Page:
- vitamins A, B, C, and D
You can find daily multivitamins at most grocery stores or drugstores or ask your doctor to prescribe one to you.
5. Vitamin D
Biotin — vitamin H or B7— is involved in fatty acid synthesis in the body. This process is essential to the hair life cycle and you may experience hair loss if you have a deficiency.
7. Saw palmetto
Derived from the fruit of American dwarf pine trees, this herb may help men maintain levels of testosterone.
The authors concluded that saw palmetto may help people with AGA, telogen effluvium, and self-perceived hair thinning.
Ginseng contains certain phytochemicals that may promote hair growth on the scalp. Further study is needed to recommend specific dosages.
In the meantime, speak with your doctor before adding ginseng supplements to your diet.
9. Regular washing
Washing your hair daily may protect against hair loss by keeping the scalp healthy and clean. The key is to use mild shampoo. Harsher formulas may dry hair and cause it to break, leading to hair loss.
10. Coconut oil
Lauric acid found in coconut oil
11. Olive oil
Olive oil can be used to deep condition hair, protecting it from dryness and associated breakage. Olive oil is also a central ingredient in the Mediterranean diet, which may help slow genetic hair loss.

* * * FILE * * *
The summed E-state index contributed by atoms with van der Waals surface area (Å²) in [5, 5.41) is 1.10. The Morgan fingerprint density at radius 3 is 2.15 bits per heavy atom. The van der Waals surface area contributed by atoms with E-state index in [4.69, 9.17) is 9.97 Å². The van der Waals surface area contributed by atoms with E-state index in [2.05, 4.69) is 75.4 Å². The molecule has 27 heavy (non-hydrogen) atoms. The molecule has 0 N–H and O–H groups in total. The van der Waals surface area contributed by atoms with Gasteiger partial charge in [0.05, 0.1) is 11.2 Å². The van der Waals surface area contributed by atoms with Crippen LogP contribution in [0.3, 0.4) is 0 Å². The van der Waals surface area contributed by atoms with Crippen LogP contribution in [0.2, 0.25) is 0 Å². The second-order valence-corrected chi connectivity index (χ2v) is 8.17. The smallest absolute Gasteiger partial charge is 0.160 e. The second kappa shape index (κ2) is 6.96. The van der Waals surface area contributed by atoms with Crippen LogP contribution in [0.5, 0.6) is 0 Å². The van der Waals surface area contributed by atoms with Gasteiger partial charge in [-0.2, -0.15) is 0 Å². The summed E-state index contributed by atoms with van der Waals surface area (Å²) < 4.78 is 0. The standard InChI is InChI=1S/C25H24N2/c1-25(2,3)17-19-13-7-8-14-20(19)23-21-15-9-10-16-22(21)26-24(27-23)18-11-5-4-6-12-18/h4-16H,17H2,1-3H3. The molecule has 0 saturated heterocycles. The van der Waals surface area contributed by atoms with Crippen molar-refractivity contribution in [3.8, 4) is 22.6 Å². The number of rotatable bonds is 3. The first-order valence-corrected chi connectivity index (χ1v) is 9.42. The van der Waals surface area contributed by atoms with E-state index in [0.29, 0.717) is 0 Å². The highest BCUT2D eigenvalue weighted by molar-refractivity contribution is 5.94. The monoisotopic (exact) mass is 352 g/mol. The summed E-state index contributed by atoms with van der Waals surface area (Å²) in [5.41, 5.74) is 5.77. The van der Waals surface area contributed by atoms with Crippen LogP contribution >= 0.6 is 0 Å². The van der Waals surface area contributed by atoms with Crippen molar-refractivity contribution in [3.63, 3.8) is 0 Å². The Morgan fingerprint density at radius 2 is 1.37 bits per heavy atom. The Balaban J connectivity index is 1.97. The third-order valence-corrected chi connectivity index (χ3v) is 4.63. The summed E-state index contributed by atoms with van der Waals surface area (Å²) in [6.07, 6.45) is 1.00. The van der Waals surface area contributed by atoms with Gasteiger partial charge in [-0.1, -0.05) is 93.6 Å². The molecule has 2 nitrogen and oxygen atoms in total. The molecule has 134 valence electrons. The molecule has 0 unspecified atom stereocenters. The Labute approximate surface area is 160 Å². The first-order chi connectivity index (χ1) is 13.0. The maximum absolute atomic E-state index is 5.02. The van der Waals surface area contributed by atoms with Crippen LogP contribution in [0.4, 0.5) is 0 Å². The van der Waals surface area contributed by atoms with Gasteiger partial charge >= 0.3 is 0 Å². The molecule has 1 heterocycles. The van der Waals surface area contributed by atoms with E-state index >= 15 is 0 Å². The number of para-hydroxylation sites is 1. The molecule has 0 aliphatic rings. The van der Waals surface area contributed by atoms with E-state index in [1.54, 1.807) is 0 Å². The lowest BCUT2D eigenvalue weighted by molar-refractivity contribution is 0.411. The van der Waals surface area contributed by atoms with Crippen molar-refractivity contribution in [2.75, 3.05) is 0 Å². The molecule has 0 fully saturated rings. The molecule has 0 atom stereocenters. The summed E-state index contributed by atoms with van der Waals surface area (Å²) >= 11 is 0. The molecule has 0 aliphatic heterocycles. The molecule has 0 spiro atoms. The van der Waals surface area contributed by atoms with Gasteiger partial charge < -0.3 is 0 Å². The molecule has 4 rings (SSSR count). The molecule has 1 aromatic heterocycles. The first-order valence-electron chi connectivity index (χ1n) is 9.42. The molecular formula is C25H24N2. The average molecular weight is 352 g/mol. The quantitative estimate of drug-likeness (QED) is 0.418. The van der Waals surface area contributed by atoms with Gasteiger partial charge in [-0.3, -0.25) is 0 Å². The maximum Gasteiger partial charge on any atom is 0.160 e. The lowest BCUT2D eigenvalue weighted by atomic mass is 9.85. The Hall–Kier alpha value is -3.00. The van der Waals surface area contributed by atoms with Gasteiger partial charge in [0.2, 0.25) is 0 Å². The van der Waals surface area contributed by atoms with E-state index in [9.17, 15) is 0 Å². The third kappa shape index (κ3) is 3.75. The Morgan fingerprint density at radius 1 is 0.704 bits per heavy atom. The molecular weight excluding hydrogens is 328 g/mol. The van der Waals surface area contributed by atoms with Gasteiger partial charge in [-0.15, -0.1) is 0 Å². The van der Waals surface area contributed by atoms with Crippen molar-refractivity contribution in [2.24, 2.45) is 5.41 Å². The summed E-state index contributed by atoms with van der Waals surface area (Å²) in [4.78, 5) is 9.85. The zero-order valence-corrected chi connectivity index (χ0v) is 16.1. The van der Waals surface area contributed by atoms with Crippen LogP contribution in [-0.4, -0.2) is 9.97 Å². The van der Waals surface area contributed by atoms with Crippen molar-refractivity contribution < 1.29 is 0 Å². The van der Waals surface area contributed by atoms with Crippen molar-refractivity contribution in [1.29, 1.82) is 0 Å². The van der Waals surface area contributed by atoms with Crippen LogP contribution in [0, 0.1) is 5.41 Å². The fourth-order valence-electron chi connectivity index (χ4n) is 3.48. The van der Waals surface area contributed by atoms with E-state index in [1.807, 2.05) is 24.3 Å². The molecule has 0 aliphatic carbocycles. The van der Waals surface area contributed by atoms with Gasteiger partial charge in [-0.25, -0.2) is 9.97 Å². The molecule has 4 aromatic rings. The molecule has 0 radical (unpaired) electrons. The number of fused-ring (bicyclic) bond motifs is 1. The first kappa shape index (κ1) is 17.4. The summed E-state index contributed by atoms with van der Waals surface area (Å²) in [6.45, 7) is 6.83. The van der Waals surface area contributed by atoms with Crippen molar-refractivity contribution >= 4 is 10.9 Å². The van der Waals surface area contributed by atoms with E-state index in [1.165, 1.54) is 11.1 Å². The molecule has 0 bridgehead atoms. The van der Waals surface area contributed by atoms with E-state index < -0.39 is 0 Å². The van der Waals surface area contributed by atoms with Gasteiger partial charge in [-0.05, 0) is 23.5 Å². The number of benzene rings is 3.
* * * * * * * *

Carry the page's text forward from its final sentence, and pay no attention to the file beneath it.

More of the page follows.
Consider applying a couple of tablespoons of olive oil directly to the hair and letting it sit for 30 minutes before washing it out.
12. Gentle styling
Skip tight braids or ponytails that may pull on hair at the root and
While you’re at it, let your hair air dry to avoid irritating your scalp. If you can, avoid heat stylers, like curling or straightening irons, which may also damage or break the hair shaft.
13. Hair processing
Chemical treatments, like perms or hair color, may also damage hair and scalp.
Ask your stylist about alternatives, like organic hair dyes and others that don’t contain ammonia, peroxide, or para-phenylenediamine (PPD).
14. Laser therapy
Low-level lasers may help improve hair density for people with genetic hair loss and loss due to chemotherapy. This option is also called red light therapy, and it may work by stimulating epidermal stem cells.